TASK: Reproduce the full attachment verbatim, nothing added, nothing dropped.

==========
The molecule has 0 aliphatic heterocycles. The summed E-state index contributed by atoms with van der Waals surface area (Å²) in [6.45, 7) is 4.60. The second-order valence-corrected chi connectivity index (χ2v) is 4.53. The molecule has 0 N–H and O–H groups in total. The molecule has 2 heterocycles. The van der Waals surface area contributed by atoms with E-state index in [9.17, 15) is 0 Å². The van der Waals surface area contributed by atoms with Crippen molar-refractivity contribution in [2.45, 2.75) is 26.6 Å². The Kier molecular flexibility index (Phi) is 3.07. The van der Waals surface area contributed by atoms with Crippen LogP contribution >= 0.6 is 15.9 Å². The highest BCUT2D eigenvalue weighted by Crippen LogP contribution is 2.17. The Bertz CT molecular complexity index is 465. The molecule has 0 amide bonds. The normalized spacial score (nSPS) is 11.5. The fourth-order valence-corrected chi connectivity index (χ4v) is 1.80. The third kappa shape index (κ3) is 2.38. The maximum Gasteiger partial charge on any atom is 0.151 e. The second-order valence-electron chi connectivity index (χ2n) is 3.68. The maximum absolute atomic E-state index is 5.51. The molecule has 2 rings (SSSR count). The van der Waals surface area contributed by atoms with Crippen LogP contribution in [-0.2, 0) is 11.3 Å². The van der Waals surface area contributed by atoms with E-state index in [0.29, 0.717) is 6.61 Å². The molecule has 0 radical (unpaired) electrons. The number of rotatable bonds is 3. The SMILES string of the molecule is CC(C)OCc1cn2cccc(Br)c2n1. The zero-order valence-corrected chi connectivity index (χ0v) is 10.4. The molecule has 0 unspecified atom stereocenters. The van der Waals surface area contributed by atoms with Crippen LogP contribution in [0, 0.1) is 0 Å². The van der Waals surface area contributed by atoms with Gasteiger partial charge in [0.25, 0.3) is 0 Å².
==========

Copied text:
The molecule has 0 aliphatic heterocycles. The summed E-state index contributed by atoms with van der Waals surface area (Å²) in [6.45, 7) is 4.60. The second-order valence-corrected chi connectivity index (χ2v) is 4.53. The molecule has 0 N–H and O–H groups in total. The molecule has 2 heterocycles. The van der Waals surface area contributed by atoms with E-state index in [9.17, 15) is 0 Å². The van der Waals surface area contributed by atoms with Crippen molar-refractivity contribution in [2.45, 2.75) is 26.6 Å². The Kier molecular flexibility index (Phi) is 3.07. The van der Waals surface area contributed by atoms with Crippen LogP contribution >= 0.6 is 15.9 Å². The highest BCUT2D eigenvalue weighted by Crippen LogP contribution is 2.17. The Bertz CT molecular complexity index is 465. The molecule has 0 amide bonds. The normalized spacial score (nSPS) is 11.5. The fourth-order valence-corrected chi connectivity index (χ4v) is 1.80. The third kappa shape index (κ3) is 2.38. The maximum Gasteiger partial charge on any atom is 0.151 e. The second-order valence-electron chi connectivity index (χ2n) is 3.68. The maximum absolute atomic E-state index is 5.51. The molecule has 2 rings (SSSR count). The van der Waals surface area contributed by atoms with Crippen LogP contribution in [-0.2, 0) is 11.3 Å². The van der Waals surface area contributed by atoms with E-state index in [0.29, 0.717) is 6.61 Å². The molecule has 0 radical (unpaired) electrons. The number of rotatable bonds is 3. The SMILES string of the molecule is CC(C)OCc1cn2cccc(Br)c2n1. The zero-order valence-corrected chi connectivity index (χ0v) is 10.4. The molecule has 0 unspecified atom stereocenters. The van der Waals surface area contributed by atoms with Crippen LogP contribution in [0, 0.1) is 0 Å². The van der Waals surface area contributed by atoms with Gasteiger partial charge in [0.25, 0.3) is 0 Å².